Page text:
Mei Huang: Top 3 Tips for Residency Applicants
By Mei Huang, PharmD,
Medicare Clinical Pharmacist, Premera Blue Cross
AMCP Foundation welcomed two pharmacist residents, Kenneth Garcia, PharmD, and Mei Huang, PharmD, for a virtual rotation this spring. Kenneth and Mei were the 2019-20 residents in the Postgraduate Year One (PGY1) Managed Care Pharmacy Residency at Premera Blue Cross in Seattle.
In the past two months, a few 4th year students reached out to me asking for residency application tips. As someone who went through this process two years ago, and has seen this process from both sides, I have some thoughts to help ease your way through the residency application process.
1) Do your research early. Start by making a list of programs that you are interested in. Things to pay attention to include location, rotations offered, number of positions, stipend, past residents and where are they now, and more. Carefully browse through the program’s website and jot down their mission statements (you can use this in your letter of intent (LOI)!).
2) Reach out to past residents. This is something I wish I had done more when I was applying to residency. I really enjoyed talking to the residents and hearing their perspectives. Now that I have seen this process from both sides, I can honestly tell you that applicants stand out way more to me when they make the effort to reach out to me to find out more about our program.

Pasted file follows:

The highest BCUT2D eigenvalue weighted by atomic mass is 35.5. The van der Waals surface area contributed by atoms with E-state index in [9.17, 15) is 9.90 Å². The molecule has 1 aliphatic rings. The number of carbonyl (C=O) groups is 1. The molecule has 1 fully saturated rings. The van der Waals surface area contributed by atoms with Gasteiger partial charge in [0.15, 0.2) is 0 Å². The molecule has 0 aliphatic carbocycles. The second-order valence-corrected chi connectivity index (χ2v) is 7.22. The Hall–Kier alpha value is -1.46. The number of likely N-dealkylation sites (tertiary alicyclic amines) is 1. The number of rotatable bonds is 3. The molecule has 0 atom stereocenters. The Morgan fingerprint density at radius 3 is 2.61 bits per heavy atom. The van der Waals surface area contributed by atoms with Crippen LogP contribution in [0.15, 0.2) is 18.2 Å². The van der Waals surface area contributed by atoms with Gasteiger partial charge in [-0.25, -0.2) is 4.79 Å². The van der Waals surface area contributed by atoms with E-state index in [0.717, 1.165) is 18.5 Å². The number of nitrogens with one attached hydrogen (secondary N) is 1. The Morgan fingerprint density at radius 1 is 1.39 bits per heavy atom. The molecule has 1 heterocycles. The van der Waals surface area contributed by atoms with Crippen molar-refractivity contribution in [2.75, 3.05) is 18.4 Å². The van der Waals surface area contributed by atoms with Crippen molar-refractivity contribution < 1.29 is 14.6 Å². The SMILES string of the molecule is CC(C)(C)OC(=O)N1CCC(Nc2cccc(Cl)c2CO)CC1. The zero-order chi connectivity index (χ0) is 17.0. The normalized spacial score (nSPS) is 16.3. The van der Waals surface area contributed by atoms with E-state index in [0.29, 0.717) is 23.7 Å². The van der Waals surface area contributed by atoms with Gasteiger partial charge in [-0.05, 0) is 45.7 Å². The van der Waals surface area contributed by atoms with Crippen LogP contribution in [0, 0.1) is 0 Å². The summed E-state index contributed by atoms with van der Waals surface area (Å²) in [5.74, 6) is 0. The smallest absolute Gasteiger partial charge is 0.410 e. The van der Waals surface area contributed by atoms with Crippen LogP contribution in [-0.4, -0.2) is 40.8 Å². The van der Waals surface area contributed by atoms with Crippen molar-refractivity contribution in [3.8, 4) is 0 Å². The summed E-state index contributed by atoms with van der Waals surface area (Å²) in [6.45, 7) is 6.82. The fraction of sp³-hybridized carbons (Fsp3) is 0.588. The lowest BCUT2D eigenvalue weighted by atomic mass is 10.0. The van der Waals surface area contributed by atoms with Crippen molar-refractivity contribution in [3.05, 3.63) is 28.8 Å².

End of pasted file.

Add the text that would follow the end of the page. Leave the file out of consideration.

3) Prepare your residency applications.
- Line up your references early, do not wait until the last minute to ask someone to be your reference. Your letter writers should be people who know you best. This could be your manager that you have worked with for the past three years, or a professor that you did research with. When you ask for a strong letter of recommendation, make sure to send your letter writers your LOI, the list of programs you are applying to, and your CV.
- Spend time polishing your LOI. Have others read it for you and offer their suggestions. Make sure these LOIs are program specific. Please do not write just one LOI and only change the program name you apply to. When the LOI is too generic, programs will know you did not spend time researching. Finally, it goes without saying but there should be no spelling or grammatical errors.
Applying for residency is no easy task. During your applications, make sure to choose programs where you feel you will succeed and can meet your career goals. Stay positive, motivated, and ambitious. You’ve got this!
If you would like to support AMCP Foundation’s mission to inspire the next generation to improve patient health, give today!
Originally published in the August 2020 AMCP Foundation Insights e-newsletter.